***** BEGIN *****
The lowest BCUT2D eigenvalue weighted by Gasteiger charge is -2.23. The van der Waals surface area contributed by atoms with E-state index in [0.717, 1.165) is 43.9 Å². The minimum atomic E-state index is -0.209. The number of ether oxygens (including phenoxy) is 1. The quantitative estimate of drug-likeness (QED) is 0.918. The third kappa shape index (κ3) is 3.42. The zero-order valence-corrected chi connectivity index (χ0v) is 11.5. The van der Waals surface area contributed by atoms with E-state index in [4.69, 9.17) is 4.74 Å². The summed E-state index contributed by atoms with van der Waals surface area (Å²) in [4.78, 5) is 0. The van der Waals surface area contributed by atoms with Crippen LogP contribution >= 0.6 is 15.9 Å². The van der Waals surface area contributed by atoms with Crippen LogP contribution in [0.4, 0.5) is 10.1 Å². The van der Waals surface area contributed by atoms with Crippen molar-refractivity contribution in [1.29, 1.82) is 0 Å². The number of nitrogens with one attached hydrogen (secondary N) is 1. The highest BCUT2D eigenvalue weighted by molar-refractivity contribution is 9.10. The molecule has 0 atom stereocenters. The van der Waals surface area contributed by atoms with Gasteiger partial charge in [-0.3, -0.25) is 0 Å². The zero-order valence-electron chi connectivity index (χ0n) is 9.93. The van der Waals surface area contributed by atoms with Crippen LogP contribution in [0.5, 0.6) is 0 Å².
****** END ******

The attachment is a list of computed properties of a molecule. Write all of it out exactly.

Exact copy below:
The lowest BCUT2D eigenvalue weighted by Gasteiger charge is -2.23. The van der Waals surface area contributed by atoms with E-state index in [0.717, 1.165) is 43.9 Å². The minimum atomic E-state index is -0.209. The number of ether oxygens (including phenoxy) is 1. The quantitative estimate of drug-likeness (QED) is 0.918. The third kappa shape index (κ3) is 3.42. The zero-order valence-corrected chi connectivity index (χ0v) is 11.5. The van der Waals surface area contributed by atoms with E-state index in [4.69, 9.17) is 4.74 Å². The summed E-state index contributed by atoms with van der Waals surface area (Å²) in [4.78, 5) is 0. The van der Waals surface area contributed by atoms with Crippen LogP contribution >= 0.6 is 15.9 Å². The van der Waals surface area contributed by atoms with Crippen LogP contribution in [0.4, 0.5) is 10.1 Å². The van der Waals surface area contributed by atoms with Crippen molar-refractivity contribution in [1.29, 1.82) is 0 Å². The number of nitrogens with one attached hydrogen (secondary N) is 1. The highest BCUT2D eigenvalue weighted by molar-refractivity contribution is 9.10. The molecule has 0 atom stereocenters. The van der Waals surface area contributed by atoms with Gasteiger partial charge in [-0.3, -0.25) is 0 Å². The zero-order valence-electron chi connectivity index (χ0n) is 9.93. The van der Waals surface area contributed by atoms with Crippen LogP contribution in [0.5, 0.6) is 0 Å².